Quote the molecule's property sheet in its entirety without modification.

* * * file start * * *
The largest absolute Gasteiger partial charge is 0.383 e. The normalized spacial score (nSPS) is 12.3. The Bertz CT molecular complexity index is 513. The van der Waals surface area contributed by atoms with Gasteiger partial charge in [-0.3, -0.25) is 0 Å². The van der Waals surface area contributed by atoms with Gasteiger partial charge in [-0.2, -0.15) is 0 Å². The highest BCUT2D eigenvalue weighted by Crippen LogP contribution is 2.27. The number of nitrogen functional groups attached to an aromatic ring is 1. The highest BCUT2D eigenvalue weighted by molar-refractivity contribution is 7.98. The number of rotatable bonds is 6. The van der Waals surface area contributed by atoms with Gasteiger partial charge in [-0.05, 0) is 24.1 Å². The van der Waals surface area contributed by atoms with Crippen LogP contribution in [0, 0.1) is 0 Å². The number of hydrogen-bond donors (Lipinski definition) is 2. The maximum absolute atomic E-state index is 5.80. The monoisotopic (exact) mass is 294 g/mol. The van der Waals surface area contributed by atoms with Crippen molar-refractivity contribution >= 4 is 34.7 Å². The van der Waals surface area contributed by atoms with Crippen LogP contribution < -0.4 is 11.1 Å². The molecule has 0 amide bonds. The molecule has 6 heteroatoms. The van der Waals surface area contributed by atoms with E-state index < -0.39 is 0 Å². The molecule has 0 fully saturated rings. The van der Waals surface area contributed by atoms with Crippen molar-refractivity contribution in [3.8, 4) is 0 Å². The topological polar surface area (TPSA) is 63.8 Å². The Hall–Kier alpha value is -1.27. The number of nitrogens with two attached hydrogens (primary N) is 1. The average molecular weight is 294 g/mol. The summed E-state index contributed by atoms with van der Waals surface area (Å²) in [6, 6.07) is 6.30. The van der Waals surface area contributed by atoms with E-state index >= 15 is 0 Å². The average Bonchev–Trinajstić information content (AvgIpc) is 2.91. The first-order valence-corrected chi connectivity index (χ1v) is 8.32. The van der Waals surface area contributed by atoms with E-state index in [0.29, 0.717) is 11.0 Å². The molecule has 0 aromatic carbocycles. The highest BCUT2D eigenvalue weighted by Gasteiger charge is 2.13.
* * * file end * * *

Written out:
The largest absolute Gasteiger partial charge is 0.383 e. The normalized spacial score (nSPS) is 12.3. The Bertz CT molecular complexity index is 513. The van der Waals surface area contributed by atoms with Gasteiger partial charge in [-0.3, -0.25) is 0 Å². The van der Waals surface area contributed by atoms with Gasteiger partial charge in [-0.2, -0.15) is 0 Å². The highest BCUT2D eigenvalue weighted by Crippen LogP contribution is 2.27. The number of nitrogen functional groups attached to an aromatic ring is 1. The highest BCUT2D eigenvalue weighted by molar-refractivity contribution is 7.98. The number of rotatable bonds is 6. The van der Waals surface area contributed by atoms with Gasteiger partial charge in [-0.05, 0) is 24.1 Å². The van der Waals surface area contributed by atoms with Crippen LogP contribution in [0, 0.1) is 0 Å². The number of hydrogen-bond donors (Lipinski definition) is 2. The maximum absolute atomic E-state index is 5.80. The monoisotopic (exact) mass is 294 g/mol. The van der Waals surface area contributed by atoms with Crippen molar-refractivity contribution >= 4 is 34.7 Å². The van der Waals surface area contributed by atoms with Crippen LogP contribution < -0.4 is 11.1 Å². The molecule has 0 amide bonds. The molecule has 6 heteroatoms. The van der Waals surface area contributed by atoms with E-state index < -0.39 is 0 Å². The molecule has 0 fully saturated rings. The van der Waals surface area contributed by atoms with Crippen molar-refractivity contribution in [3.8, 4) is 0 Å². The topological polar surface area (TPSA) is 63.8 Å². The Hall–Kier alpha value is -1.27. The number of nitrogens with two attached hydrogens (primary N) is 1. The average molecular weight is 294 g/mol. The summed E-state index contributed by atoms with van der Waals surface area (Å²) in [6, 6.07) is 6.30. The van der Waals surface area contributed by atoms with E-state index >= 15 is 0 Å². The average Bonchev–Trinajstić information content (AvgIpc) is 2.91. The first-order valence-corrected chi connectivity index (χ1v) is 8.32. The van der Waals surface area contributed by atoms with E-state index in [0.29, 0.717) is 11.0 Å². The molecule has 0 aromatic carbocycles. The highest BCUT2D eigenvalue weighted by Gasteiger charge is 2.13.